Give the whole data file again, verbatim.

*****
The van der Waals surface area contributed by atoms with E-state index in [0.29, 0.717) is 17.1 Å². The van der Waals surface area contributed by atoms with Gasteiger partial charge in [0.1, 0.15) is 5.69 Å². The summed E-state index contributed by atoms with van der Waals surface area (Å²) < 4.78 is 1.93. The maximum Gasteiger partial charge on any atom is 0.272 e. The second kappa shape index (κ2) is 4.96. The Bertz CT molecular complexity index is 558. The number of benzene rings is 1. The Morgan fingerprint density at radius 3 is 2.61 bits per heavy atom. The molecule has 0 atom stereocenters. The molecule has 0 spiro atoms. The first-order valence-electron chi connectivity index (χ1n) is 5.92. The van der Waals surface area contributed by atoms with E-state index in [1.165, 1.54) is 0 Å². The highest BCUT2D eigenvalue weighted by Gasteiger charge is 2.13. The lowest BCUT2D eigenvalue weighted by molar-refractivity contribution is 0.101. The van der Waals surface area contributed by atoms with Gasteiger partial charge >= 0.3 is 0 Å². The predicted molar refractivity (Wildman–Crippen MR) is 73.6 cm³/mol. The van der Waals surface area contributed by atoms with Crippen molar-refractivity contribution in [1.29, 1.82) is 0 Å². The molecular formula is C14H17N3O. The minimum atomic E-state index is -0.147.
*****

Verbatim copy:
The van der Waals surface area contributed by atoms with E-state index in [0.29, 0.717) is 17.1 Å². The van der Waals surface area contributed by atoms with Gasteiger partial charge in [0.1, 0.15) is 5.69 Å². The summed E-state index contributed by atoms with van der Waals surface area (Å²) < 4.78 is 1.93. The maximum Gasteiger partial charge on any atom is 0.272 e. The second kappa shape index (κ2) is 4.96. The Bertz CT molecular complexity index is 558. The number of benzene rings is 1. The Morgan fingerprint density at radius 3 is 2.61 bits per heavy atom. The molecule has 0 atom stereocenters. The molecule has 0 spiro atoms. The first-order valence-electron chi connectivity index (χ1n) is 5.92. The van der Waals surface area contributed by atoms with E-state index in [1.165, 1.54) is 0 Å². The highest BCUT2D eigenvalue weighted by Gasteiger charge is 2.13. The lowest BCUT2D eigenvalue weighted by molar-refractivity contribution is 0.101. The van der Waals surface area contributed by atoms with Gasteiger partial charge >= 0.3 is 0 Å². The predicted molar refractivity (Wildman–Crippen MR) is 73.6 cm³/mol. The van der Waals surface area contributed by atoms with Crippen molar-refractivity contribution in [1.29, 1.82) is 0 Å². The molecular formula is C14H17N3O. The minimum atomic E-state index is -0.147.